September 29, 2018 4:53 pm
Updated: September 29, 2018 6:42 pm

FBI contacts Kavanaugh’s Yale classmate and accuser as it begins investigation

WATCH ABOVE: Before departing for a MAGA rally in Wheeling, West Virginia on Saturday night, U.S. President Trump continued to express confidence in the innocence of Judge Brett Kavanaugh over sexual assault allegations.

A A

The FBI has contacted Deborah Ramirez, who’s accused Brett Kavanaugh of sexual misconduct when he was a Yale student, as part of the bureau’s investigation of the Supreme Court nominee, her attorney said Saturday.

READ MORE: Women across U.S. divided over Kavanaugh Supreme Court nomination after hearings


Story continues below

Ramirez’s lawyer, John Clune, said agents want to interview her and she has agreed to co-operate. Ramirez has said Kavanaugh exposed himself to her at a party in the early 1980s when they were Yale students.

President Donald Trump ordered the FBI on Friday to reopen Kavanaugh’s background investigation after several women accused Kavanaugh of sexual misconduct. Kavanaugh has denied the allegations.

Senate leaders agreed to delay a final vote on Kavanaugh’s nomination to allow for a one-week FBI investigation. The Senate Judiciary Committee has said the probe should be limited to “current credible allegations” against Kavanaugh and be finished by next Friday.

WATCH: Nancy Pelosi says Brett Kavanaugh compromised his ‘objectivity’

The FBI conducts background checks for federal nominees, but the agency does not make judgments on the credibility or significance of allegations. The investigators will compile information about Kavanaugh’s past and provide their findings to the White House and include the information in Kavanaugh’s background file, which is available to senators.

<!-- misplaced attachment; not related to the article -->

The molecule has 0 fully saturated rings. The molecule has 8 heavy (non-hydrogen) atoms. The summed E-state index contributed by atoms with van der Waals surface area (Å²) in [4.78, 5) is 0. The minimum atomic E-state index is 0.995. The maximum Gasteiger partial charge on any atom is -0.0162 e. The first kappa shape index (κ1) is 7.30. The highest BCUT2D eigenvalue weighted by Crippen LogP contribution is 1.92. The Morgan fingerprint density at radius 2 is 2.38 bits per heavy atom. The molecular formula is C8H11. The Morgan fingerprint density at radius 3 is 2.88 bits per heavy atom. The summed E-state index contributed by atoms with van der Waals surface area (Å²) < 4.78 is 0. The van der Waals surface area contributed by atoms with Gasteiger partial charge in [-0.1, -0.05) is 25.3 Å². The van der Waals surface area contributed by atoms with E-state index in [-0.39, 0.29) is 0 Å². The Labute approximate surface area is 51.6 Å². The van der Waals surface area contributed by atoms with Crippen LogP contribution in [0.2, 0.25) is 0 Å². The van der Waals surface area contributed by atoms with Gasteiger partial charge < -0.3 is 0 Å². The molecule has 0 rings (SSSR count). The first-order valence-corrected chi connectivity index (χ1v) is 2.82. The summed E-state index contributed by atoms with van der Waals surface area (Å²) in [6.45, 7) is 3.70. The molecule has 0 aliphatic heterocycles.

Kavanaugh and another of his accusers, Christine Blasey Ford, who says Kavanaugh sexually assaulted her when both were teenagers, testified publicly before the Judiciary Committee on Thursday.

Kavanaugh’s high school friend Mark Judge, who Ford says was in the room when a drunken Kavanaugh sexually assaulted her, said that he will co-operate with any law enforcement agency that will “confidentially investigate” sexual misconduct allegations against him and Kavanaugh. Judge has also denied Ford’s allegations.

READ MORE: Kavanaugh hearing: Gender study, law experts react to what senators had to say

Lawyers for P.J. Smyth and Leland Ingham Keyser, two others who Ford said were in the house when she was attacked, have said their clients are willing to co-operate “fully” with the FBI’s investigation.

A third woman, Julie Swetnick, accused Kavanaugh and Judge of excessive drinking and inappropriate treatment of women in the early 1980s, among other accusations. Kavanaugh has called her accusations a “joke” and Judge has said he “categorically” denies the allegations.

Swetnick’s attorney, Michael Avenatti, said Saturday afternoon that his client had not been contacted by the FBI but is willing to fully co-operate with investigators.

WATCH: Fallout from controversial Calgary Herald commentary defending Brett Kavanaugh

Sen. Sheldon Whitehouse, a Democratic member of the Judiciary Committee from Rhode Island, said he expects the FBI would provide adequate staffing for the investigation, with teams working in parallel to investigate separate allegations. Agents should get support from the Judiciary Committee for rapid immunity and subpoena decisions, he said.

© 2018 The Canadian Press

Report an error

Comments

Want to discuss? Please read our Commenting Policy first.